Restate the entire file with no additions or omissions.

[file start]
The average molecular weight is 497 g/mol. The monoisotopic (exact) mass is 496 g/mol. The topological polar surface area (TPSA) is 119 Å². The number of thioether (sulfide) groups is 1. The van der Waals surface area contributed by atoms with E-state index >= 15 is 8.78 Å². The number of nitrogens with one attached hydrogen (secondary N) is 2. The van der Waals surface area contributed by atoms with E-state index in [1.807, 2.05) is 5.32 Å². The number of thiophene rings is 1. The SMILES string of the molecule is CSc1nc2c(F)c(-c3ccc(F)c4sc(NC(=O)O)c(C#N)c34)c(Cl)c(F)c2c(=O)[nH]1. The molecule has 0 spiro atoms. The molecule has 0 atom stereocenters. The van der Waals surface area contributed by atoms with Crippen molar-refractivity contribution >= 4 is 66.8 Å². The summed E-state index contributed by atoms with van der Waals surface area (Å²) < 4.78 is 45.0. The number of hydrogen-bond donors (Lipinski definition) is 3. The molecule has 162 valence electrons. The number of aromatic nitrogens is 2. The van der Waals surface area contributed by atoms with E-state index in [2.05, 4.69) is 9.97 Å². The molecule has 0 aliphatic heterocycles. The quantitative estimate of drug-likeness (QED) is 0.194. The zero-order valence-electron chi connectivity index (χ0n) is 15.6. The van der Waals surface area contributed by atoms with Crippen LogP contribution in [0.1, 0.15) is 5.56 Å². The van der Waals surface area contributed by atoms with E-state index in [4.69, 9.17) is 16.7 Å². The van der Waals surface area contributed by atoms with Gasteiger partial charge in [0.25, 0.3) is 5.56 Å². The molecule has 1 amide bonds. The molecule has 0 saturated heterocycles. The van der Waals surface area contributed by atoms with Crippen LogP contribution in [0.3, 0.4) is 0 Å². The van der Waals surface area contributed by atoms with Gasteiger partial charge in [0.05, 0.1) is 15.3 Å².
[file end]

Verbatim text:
The average molecular weight is 497 g/mol. The monoisotopic (exact) mass is 496 g/mol. The topological polar surface area (TPSA) is 119 Å². The number of thioether (sulfide) groups is 1. The van der Waals surface area contributed by atoms with E-state index >= 15 is 8.78 Å². The number of nitrogens with one attached hydrogen (secondary N) is 2. The van der Waals surface area contributed by atoms with E-state index in [1.807, 2.05) is 5.32 Å². The number of thiophene rings is 1. The SMILES string of the molecule is CSc1nc2c(F)c(-c3ccc(F)c4sc(NC(=O)O)c(C#N)c34)c(Cl)c(F)c2c(=O)[nH]1. The molecule has 0 spiro atoms. The molecule has 0 atom stereocenters. The van der Waals surface area contributed by atoms with Crippen molar-refractivity contribution >= 4 is 66.8 Å². The summed E-state index contributed by atoms with van der Waals surface area (Å²) < 4.78 is 45.0. The number of hydrogen-bond donors (Lipinski definition) is 3. The molecule has 162 valence electrons. The number of aromatic nitrogens is 2. The van der Waals surface area contributed by atoms with E-state index in [2.05, 4.69) is 9.97 Å². The molecule has 0 aliphatic heterocycles. The quantitative estimate of drug-likeness (QED) is 0.194. The zero-order valence-electron chi connectivity index (χ0n) is 15.6. The van der Waals surface area contributed by atoms with Crippen LogP contribution in [0.1, 0.15) is 5.56 Å². The van der Waals surface area contributed by atoms with E-state index in [4.69, 9.17) is 16.7 Å². The van der Waals surface area contributed by atoms with Gasteiger partial charge in [0.25, 0.3) is 5.56 Å². The molecule has 1 amide bonds. The molecule has 0 saturated heterocycles. The van der Waals surface area contributed by atoms with Crippen LogP contribution in [0.3, 0.4) is 0 Å². The van der Waals surface area contributed by atoms with Gasteiger partial charge in [0.05, 0.1) is 15.3 Å².